Before I get rolling I want to say this up front: I think fantasy hockey is plenty of fun the way it is. But as with all good things, there is always room for improvement. I think fantasy hockey has plenty of room to grow its player base and as it does, the quality and volume of relevant information will follow suit which can only be of benefit to the diehards. In short: fantasy hockey can be improved, and making the product more interesting to first time players will be of long term benefit to all parties. Some of these changes are things that you can push for within your leagues right now, while others are likely out of your control and would require your league provider to change their product. With all that said, here are five ways I would change fantasy hockey:
1. Embrace head-to-head points scoring
I think fantasy hockey in general can learn a lot from fantasy football, and one of the things that makes fantasy football so entertaining is that there is a weekly payoff with a clear “somebody wins, somebody loses” proposition. No more 5-4-1 weeks in category leagues. If you want to play full rotisserie where you get a league rank across a bunch of categories, fine. But the basic, public leagues should not present new obstacles to first-time users, and individual category scoring does just that in my opinion. I truly believe that in order to interest the most new players and to keep them interested throughout the long season, you need that weekly moment where you either win or lose, it’s a 1 or a 0, and you can look back at the week and think “if only I hadn’t benched Carter Hart for that shutout I would have won!”
2. Change the end of the week to Saturday
Seriously, this is the easiest change and the most impactful. The end of the fantasy week should be Saturday. It’s unquestionably the biggest hockey day of the week, with day games, Hockey Night in Canada, and the most amount of games played of any day of the week throughout the course of the season. You should be able to check your fantasy matchup Saturday morning, see you need 5 more points than your opponent to win, agonize briefly over whether to start Jason Zucker or Teuvo Teravainen, and then watch that decision play out in real time that afternoon or evening. Instead in many situations you get a Saturday night that largely determines your matchup and you’re left praying for Tyler Bertuzzi to have a hat trick in the only Sunday game going so that you could sneak out a win. Changing the end of the fantasy week to Saturday also gives you the chance to wake up Sunday morning, evaluate your win or loss, and make new lineup decisions/trade offers while still on weekend time. I fail to see the downside with this approach and I think it would make matchups way more exciting.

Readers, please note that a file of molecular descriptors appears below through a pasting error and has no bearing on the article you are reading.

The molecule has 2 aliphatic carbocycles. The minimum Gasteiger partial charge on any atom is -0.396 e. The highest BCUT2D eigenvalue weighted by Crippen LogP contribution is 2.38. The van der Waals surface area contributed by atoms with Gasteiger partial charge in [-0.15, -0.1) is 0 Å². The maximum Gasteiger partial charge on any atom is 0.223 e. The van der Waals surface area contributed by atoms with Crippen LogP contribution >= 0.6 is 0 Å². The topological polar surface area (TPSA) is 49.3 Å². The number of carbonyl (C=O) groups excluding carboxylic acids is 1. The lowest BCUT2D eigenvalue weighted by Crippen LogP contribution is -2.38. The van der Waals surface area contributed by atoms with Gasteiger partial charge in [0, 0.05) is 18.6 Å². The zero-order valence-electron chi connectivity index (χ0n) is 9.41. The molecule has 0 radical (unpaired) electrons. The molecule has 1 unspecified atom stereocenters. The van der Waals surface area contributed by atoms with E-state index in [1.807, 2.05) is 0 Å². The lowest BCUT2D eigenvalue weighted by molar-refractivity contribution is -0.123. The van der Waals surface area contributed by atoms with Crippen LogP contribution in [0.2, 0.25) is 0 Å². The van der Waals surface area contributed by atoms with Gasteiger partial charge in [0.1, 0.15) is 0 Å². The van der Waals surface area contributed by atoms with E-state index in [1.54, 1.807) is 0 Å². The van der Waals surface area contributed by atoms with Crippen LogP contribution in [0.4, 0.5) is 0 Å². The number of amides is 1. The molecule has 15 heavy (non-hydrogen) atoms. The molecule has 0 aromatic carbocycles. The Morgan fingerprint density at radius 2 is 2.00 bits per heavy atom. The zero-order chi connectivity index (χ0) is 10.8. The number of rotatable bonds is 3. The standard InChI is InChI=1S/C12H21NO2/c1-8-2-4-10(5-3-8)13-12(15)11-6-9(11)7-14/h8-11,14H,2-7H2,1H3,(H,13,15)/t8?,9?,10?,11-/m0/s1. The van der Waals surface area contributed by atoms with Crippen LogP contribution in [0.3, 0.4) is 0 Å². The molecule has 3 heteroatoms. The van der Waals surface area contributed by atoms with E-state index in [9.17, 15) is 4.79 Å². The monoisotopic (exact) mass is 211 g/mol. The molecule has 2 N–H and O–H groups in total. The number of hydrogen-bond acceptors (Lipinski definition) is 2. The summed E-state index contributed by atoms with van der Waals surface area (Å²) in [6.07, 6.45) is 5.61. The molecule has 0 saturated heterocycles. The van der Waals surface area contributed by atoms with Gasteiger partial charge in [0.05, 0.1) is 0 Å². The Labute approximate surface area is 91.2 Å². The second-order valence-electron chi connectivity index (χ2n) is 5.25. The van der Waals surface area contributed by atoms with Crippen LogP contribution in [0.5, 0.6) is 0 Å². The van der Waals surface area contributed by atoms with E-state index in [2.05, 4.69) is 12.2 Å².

3. Run deeper leagues (more players per team)
This is another no-brainer to me. When Kevin Fiala is sitting on every public league waiver wire despite ripping off 1.4 PPG for 20 games straight, the system is not working. Fantasy football does this well for the most part, where managers have to project which players are in line for a breakout and keep them stashed on the bench ahead of time to avoid a bidding war if and when that breakout comes. The decision facing fantasy managers should be “do I start Taylor Hall or Kevin Fiala” not “do I drop Taylor Hall for Kevin Fiala”. There are few things sweeter in fantasy than watching your sleeper pick turn into a star and seeing all your leaguemates fume that you had the foresight to stash him before all of them. Three man benches with ten skater active lineups are simply inhibitive to player moves, which are a huge part of what makes fantasy so much fun in the first place!
4. Make your league more active
Wish your league was more active? Take the lead and chances are good some (if not all) will follow. Consider starting a brief weekly writeup to break down the week’s matchups and poke good-natured fun at the guy who lost by a single goal on the last day of the week, or lament that you took Ovechkin over Draisaitl this year when Drai scores 7 points against you in a single week. If that’s not in the cards, post in the message boards about real life hockey events, send a “nice job” to your perceived winner of a trade, etc. Do anything that gets people more excited about your league and fantasy hockey in general. Is it a bit of extra work? Sure, but the reward is obvious and in a lot of cases immediate as well.
5. Post every Apples & Ginos article to your league
Just kidding. But do keep yourself and others in your league interested and consuming fantasy hockey content. Subscribe to one of the dozen or so podcasts out there. Turn Twitter notifications on for your favourite fantasy hockey analyst(s). Surround yourself with passion for the game and you’ll keep your own interest up even through those dark January days when you’re slogging along in sixth place and don’t see a way to a playoff spot. I’ll be doing my part to keep people going via Twitter and these articles – it’s on you to find what motivates you and keeps you in the title hunt.
If you’ve enjoyed this content I hope that you’ll take a minute and fill out my five-question survey here as I explore the possibility of doing this full-time. Make sure you follow Apples & Ginos on Twitter for more content and to ask any fantasy hockey questions you may have.
Thanks for reading, you are much appreciated!